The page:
Don’t let them go yet.
It’s been two weeks, otherwise known as a couple of weeks, which is when the seller said I could probably safely let my birds fly. Of course, I’ve been looking forward to this day.
My pigeons had all been doing very well. I had progressed to a couple of them landing on my feed bowl to eat while I was still holding it, and coming to the food when I called. I was feeding them once a day in the mornings and they were sticking to the upper levels of the coop, away from the ducks and chickens on the ground. I’d been researching how to coop train them and today was the day.
I did a few things wrong today. I noticed when I came out this morning that a few pigeons were on the coop floor with the chickens. This likely meant that they had overcome their fears and had come down for some chicken pellets. First mistake: they might not be very hungry. I hadn’t fed them yet and assumed it would still be fine, since I noticed they don’t much care for the pellets and much prefer corn and wheat.
Secondly, even though I’d read to only set them loose on a nice sunny day, I ignored this advice and let them out on a greyish, cloudy day. Not a rainy day by any stretch, but not as nice and sunny as we’ve been having lately.
I opened the pigeon door and they timidly made their way out. Things looked good, they flew around the coop in ever widening circles and finally landed on the roof of my house. My one older bird stayed there and looked at me for awhile. A few minutes later I could only spot four birds, the younger four. The older bird was gone and I’m assuming he flew right back home. Darn it.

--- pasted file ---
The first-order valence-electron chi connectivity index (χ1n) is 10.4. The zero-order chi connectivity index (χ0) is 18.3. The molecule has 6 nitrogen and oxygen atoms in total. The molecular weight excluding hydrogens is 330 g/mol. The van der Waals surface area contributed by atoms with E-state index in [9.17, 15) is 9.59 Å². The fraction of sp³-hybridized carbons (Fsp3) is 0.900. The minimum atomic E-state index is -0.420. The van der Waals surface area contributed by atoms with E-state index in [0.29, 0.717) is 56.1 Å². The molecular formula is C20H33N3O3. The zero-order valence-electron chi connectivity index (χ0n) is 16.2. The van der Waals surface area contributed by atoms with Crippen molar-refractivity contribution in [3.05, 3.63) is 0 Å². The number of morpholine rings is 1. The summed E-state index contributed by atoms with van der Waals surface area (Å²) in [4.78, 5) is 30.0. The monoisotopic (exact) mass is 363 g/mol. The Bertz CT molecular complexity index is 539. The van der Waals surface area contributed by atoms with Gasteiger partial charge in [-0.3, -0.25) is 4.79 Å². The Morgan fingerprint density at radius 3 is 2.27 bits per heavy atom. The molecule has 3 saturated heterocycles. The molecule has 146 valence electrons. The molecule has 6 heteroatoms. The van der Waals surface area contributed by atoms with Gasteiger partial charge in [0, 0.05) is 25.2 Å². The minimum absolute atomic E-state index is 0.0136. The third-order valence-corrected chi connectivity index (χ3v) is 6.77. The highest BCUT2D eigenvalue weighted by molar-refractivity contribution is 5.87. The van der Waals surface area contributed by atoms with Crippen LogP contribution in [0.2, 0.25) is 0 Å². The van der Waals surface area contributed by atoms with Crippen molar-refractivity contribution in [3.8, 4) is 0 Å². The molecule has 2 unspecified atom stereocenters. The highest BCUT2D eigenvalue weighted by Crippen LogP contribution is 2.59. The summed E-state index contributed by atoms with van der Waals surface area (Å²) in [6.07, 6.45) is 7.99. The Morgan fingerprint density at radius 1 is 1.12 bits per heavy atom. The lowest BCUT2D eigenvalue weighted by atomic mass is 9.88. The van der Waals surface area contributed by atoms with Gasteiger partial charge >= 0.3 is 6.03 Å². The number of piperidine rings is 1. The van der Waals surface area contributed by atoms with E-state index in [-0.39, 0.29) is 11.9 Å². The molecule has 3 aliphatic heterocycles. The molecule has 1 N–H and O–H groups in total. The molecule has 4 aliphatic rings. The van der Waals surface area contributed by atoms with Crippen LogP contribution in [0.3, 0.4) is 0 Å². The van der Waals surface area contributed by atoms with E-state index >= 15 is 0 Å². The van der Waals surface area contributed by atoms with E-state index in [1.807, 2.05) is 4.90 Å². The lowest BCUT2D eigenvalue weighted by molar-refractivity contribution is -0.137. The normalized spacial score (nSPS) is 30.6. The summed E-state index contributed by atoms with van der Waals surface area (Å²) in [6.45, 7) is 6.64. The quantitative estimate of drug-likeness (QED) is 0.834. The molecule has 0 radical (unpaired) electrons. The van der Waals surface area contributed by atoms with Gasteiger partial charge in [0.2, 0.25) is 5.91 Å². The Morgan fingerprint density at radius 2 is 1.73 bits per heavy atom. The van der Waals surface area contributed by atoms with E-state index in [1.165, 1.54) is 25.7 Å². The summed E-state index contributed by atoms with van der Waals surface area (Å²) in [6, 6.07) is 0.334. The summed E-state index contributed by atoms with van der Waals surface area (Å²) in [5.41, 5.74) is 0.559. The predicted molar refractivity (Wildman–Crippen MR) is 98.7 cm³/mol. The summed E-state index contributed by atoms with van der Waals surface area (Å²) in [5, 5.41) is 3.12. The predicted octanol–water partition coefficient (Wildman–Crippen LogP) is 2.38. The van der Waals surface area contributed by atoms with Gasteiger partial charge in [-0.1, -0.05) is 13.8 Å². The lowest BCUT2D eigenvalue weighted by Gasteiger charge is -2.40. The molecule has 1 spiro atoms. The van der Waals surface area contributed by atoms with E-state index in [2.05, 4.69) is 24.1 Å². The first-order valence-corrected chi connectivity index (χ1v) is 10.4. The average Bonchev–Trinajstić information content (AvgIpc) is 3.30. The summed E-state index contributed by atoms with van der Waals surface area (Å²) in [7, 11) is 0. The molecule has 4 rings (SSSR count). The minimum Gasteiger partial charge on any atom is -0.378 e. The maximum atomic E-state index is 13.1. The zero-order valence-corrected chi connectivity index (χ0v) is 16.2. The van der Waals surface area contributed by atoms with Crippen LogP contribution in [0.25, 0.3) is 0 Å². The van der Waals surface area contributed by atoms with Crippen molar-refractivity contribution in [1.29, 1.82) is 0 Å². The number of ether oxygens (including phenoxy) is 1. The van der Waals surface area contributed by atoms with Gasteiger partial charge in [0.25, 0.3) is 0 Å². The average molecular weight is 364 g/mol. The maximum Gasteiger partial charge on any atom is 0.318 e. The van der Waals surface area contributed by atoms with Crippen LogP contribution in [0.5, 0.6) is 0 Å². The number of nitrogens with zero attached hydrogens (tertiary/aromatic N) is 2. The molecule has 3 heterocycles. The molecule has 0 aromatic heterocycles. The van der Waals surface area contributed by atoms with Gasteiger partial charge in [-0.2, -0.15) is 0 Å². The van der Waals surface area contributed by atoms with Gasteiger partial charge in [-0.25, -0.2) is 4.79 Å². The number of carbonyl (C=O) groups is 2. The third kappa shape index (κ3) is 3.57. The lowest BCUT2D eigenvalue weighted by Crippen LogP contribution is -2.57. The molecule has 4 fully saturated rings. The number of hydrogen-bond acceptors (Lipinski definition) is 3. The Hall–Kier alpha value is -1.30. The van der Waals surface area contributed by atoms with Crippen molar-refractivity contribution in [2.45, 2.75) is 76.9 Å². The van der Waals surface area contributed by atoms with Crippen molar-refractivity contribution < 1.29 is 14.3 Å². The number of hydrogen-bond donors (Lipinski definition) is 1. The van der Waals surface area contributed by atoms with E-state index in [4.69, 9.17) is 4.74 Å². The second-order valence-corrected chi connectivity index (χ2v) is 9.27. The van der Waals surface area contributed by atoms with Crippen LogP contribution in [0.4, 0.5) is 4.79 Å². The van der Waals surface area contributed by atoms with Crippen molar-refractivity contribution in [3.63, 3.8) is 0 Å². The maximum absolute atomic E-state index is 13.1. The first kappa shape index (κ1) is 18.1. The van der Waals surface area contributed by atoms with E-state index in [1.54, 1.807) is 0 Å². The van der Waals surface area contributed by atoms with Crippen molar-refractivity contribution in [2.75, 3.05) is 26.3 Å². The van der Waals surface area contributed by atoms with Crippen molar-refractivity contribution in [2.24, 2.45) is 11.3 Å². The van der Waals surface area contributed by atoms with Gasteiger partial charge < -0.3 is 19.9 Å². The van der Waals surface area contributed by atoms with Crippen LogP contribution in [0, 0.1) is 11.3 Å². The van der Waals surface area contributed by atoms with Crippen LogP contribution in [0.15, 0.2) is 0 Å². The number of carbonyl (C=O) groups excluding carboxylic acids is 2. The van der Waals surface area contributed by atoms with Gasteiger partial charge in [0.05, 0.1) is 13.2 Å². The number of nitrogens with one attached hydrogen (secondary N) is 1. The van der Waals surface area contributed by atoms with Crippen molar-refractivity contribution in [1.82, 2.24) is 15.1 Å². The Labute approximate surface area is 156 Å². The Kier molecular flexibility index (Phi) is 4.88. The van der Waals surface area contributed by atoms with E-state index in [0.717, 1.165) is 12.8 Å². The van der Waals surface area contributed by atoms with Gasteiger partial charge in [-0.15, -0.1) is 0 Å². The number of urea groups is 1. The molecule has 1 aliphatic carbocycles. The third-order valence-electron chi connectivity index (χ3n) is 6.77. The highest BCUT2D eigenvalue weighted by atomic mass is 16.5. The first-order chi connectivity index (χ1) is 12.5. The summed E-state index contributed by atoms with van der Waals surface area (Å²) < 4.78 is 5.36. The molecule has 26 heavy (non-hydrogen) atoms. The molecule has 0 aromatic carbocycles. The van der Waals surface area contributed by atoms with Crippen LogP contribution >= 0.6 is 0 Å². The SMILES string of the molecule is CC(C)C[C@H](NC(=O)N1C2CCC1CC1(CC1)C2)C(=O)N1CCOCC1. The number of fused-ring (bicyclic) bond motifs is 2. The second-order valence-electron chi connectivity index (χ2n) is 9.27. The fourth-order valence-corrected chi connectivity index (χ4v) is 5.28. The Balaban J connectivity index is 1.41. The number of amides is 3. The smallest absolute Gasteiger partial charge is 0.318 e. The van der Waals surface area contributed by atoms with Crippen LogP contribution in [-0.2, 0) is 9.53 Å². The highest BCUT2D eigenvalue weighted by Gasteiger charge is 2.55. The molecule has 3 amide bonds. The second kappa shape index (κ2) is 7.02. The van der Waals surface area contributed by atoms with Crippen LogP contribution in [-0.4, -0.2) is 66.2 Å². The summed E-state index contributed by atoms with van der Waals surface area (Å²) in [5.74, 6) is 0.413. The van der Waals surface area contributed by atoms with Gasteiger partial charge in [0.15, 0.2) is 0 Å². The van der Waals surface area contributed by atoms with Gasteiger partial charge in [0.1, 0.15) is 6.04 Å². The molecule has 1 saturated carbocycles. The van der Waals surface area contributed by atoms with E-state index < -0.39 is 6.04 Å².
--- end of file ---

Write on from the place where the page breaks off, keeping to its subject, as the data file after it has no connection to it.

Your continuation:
I’d also read not to let them out while there were predators around. Well, there weren’t any hawks but I forgot about my cats. They were VERY interested in these birds on the roof and got as close to them as they could. The pigeons weren’t too happy about this despite my efforts to rein the cats in.
After calling them, shaking the food dish, putting food on the landing pad to their doorway and then doing it all over again many times, they still haven’t returned.
They hung out on my roof for a few hours looking a bit perplexed. They flew around and showed me some beautiful aeronautics. Right now they’re on the neighbor’s roof two doors down and it’s been over four hours since they were first released.
Will they come back by nightfall? Will they come back at all? How will I get the door closed behind them without constant vigilance and no trap yet installed?
I suppose I’ll find out.
2 thoughts on “Homing Pigeons – Lesson Two”
Children have been known to make their way home when they get hungry, perhaps homing pigeons may do the same thing.
I’m hopeful. They’ve been hanging out on the coop roof and my back railing. They just have to figure out how to go back in the hole they came out of!